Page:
Harnessing Scribbling to Mimic Nature

It appears that strokes are “fairly easy to see by the visual system, and are much easier for the hand to produce” than the shapes and contours in nature. (p. 171) 

Basic Strokes - Universal Handwriting Program
Basic Strokes – Universal Handwriting Program

Without the hand adapting to the needs of the eye, “the visual system couldn’t be harnessed for reading.”  Our “Literacy Superpower” would not be available to us.  Natural handwriting strokes, the precursors to handwriting skills, are all created through the scribbling of squiggles and doodles.  A crayon in a child’s fist is the first step in producing a message for the reader.  As children begin to gain muscular control over that crayon, they begin to realize that they can control which direction those scribbles take and the number of ways they can use them to create repeated patterns.  The first time they draw a dog that someone actually recognizes without translation, they collect that motor pattern and store it for future use, refining and modifying it until it is the best dog they’ve ever drawn.


Modern handwriting instruction is (and should be) taught in much the same way. 

  • First we harness those squiggles and scribbles as children learn to draw some vertical and horizontal lines, then some circles. 
  • As they gain control over the motor movements, we move them on to crossed lines and a square, finally going beyond and producing triangles and diamonds. 
  • As a more mature grasping pattern develops, as well as their visual perceptual skills, we provide practice designed to refine their burgeoning handwriting style.  
  • When they begin to master the chosen handwriting program,  they are in fact developing their own personal style.  In the end, they will produce a fluid, smooth, and legible handwriting that reflects their own perspective – how they see the words in their “mind’s eye.” 


This harnessing of scribbling forces us to follow convention and learn the strokes and forms that society can read and interpret.  But the seed for our personal handwriting style… our creative interpretations for the message that we want to convey…remains in our scribbling memories.  Hence, if a child is struggling with the mastery of the strokes that his hands have been adapted to produce, wouldn’t a bit of drawing practice help him to find his way naturally toward handwriting success?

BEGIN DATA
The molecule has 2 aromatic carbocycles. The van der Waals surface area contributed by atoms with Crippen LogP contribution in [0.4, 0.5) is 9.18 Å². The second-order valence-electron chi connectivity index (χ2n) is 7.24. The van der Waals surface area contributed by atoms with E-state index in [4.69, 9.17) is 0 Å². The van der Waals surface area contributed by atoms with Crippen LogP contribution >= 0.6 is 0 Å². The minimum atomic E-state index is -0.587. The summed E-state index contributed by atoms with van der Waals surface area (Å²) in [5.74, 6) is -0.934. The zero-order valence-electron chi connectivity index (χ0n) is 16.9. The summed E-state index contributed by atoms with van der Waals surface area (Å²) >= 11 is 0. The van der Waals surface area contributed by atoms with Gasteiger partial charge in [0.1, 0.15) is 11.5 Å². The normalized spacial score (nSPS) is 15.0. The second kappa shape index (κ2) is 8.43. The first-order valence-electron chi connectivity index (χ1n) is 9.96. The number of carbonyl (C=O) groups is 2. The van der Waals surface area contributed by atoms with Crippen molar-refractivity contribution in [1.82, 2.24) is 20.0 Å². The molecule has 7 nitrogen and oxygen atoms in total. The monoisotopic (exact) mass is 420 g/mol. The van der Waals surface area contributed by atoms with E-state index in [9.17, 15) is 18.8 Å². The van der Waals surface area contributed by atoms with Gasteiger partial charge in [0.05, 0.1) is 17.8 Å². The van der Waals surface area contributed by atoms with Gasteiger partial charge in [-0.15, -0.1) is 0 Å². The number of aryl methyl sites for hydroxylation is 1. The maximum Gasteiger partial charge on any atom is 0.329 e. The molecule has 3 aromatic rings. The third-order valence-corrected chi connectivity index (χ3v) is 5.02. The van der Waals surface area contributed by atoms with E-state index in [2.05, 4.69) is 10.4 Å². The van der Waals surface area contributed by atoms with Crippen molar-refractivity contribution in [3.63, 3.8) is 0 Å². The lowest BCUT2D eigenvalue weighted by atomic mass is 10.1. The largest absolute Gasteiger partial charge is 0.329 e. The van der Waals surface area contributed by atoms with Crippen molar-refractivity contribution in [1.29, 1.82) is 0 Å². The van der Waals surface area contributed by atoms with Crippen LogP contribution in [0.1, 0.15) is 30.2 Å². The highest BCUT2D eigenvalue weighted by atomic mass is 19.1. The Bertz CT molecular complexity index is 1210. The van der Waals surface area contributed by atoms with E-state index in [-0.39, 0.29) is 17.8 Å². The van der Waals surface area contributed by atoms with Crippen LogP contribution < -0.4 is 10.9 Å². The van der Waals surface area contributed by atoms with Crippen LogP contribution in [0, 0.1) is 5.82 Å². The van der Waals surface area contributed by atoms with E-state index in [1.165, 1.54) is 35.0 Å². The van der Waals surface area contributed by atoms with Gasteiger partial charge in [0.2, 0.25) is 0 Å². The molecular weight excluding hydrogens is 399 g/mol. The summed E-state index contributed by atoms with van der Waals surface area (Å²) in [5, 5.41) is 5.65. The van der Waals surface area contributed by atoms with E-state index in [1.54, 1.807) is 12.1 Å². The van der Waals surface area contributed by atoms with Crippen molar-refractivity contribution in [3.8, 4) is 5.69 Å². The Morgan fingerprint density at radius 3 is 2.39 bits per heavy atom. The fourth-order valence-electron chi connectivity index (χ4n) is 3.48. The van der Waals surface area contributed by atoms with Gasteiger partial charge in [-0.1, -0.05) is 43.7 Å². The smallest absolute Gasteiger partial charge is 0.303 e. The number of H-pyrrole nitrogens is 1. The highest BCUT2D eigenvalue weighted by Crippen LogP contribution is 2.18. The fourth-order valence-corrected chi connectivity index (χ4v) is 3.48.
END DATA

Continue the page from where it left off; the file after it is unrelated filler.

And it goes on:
"Open the doors to learning for children through the visual arts." (Art In The School.Org)
“Open the doors to learning for children through the visual arts.” (Art In The School.Org)


In Part 2 in our “Modern Handwriting or Hieroglyphics” series, I will “draw” upon the elements of art that suggest that drawing would be the perfect medium for handwriting instruction and remediation.  I certainly hope that you will join me – and share your thoughts!





(1)  The Vision Revolution:  Dr. Mark Changizi
**Interesting Note:  Dr. Changizi reveals on page 170 of his book, The Vision Revolution, that data he has collected from children’s scribbles (has) shown that “the fundamental structures occurring in scribbles are unlike those found in writing and in nature.”

Katherine Collmer, M.Ed., OTR/L
Katherine Collmer, M.Ed., OTR/L
Katherine J. Collmer, M.Ed., OTR/L, is a pediatric occupational therapist who owns and operates a clinic that specializes in the assessment and remediation of handwriting skills.  She can be contacted via her website, Handwriting With Katherine.





 Disclaimer: The information shared on the Handwriting With Katherine website, blog, Facebook page, Twitter page, Pinterest page; the Wellness For Life:  Cape Cod blog; on any guest blog posts or any other social media is for general informational purposes only and should not be relied upon as a substitute for sound professional medical advice or evaluation and care from your physician/medical team or any other qualified health care providers. Therefore, the authors of these links/posts take no responsibility for any liability, loss, or risk taken by individuals as a result of applying the ideas or resources.



What Do Handwriting and Optical Illusions Have in Common?

   Image Credit:  Science Bob

(previously published November 2013)